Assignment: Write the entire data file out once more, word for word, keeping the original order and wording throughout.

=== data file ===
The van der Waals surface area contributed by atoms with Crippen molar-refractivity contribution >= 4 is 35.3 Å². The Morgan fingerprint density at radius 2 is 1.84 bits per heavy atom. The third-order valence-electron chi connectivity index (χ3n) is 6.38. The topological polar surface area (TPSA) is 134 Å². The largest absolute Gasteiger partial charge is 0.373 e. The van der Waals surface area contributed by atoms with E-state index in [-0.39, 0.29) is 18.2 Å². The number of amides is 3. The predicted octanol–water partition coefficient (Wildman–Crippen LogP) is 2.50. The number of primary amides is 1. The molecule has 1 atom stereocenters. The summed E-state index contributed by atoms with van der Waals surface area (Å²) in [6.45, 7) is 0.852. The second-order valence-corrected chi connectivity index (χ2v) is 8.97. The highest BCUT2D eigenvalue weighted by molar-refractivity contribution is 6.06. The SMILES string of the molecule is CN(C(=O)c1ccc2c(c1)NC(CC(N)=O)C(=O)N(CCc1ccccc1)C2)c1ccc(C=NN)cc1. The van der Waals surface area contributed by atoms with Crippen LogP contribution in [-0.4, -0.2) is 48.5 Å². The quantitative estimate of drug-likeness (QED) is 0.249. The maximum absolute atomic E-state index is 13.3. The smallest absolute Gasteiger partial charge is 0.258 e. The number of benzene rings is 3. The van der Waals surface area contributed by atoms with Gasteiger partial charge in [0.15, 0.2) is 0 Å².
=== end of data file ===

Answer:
The van der Waals surface area contributed by atoms with Crippen molar-refractivity contribution >= 4 is 35.3 Å². The Morgan fingerprint density at radius 2 is 1.84 bits per heavy atom. The third-order valence-electron chi connectivity index (χ3n) is 6.38. The topological polar surface area (TPSA) is 134 Å². The largest absolute Gasteiger partial charge is 0.373 e. The van der Waals surface area contributed by atoms with E-state index in [-0.39, 0.29) is 18.2 Å². The number of amides is 3. The predicted octanol–water partition coefficient (Wildman–Crippen LogP) is 2.50. The number of primary amides is 1. The molecule has 1 atom stereocenters. The summed E-state index contributed by atoms with van der Waals surface area (Å²) in [6.45, 7) is 0.852. The second-order valence-corrected chi connectivity index (χ2v) is 8.97. The highest BCUT2D eigenvalue weighted by molar-refractivity contribution is 6.06. The SMILES string of the molecule is CN(C(=O)c1ccc2c(c1)NC(CC(N)=O)C(=O)N(CCc1ccccc1)C2)c1ccc(C=NN)cc1. The van der Waals surface area contributed by atoms with Crippen LogP contribution in [-0.4, -0.2) is 48.5 Å². The quantitative estimate of drug-likeness (QED) is 0.249. The maximum absolute atomic E-state index is 13.3. The smallest absolute Gasteiger partial charge is 0.258 e. The number of benzene rings is 3. The van der Waals surface area contributed by atoms with Gasteiger partial charge in [0.15, 0.2) is 0 Å².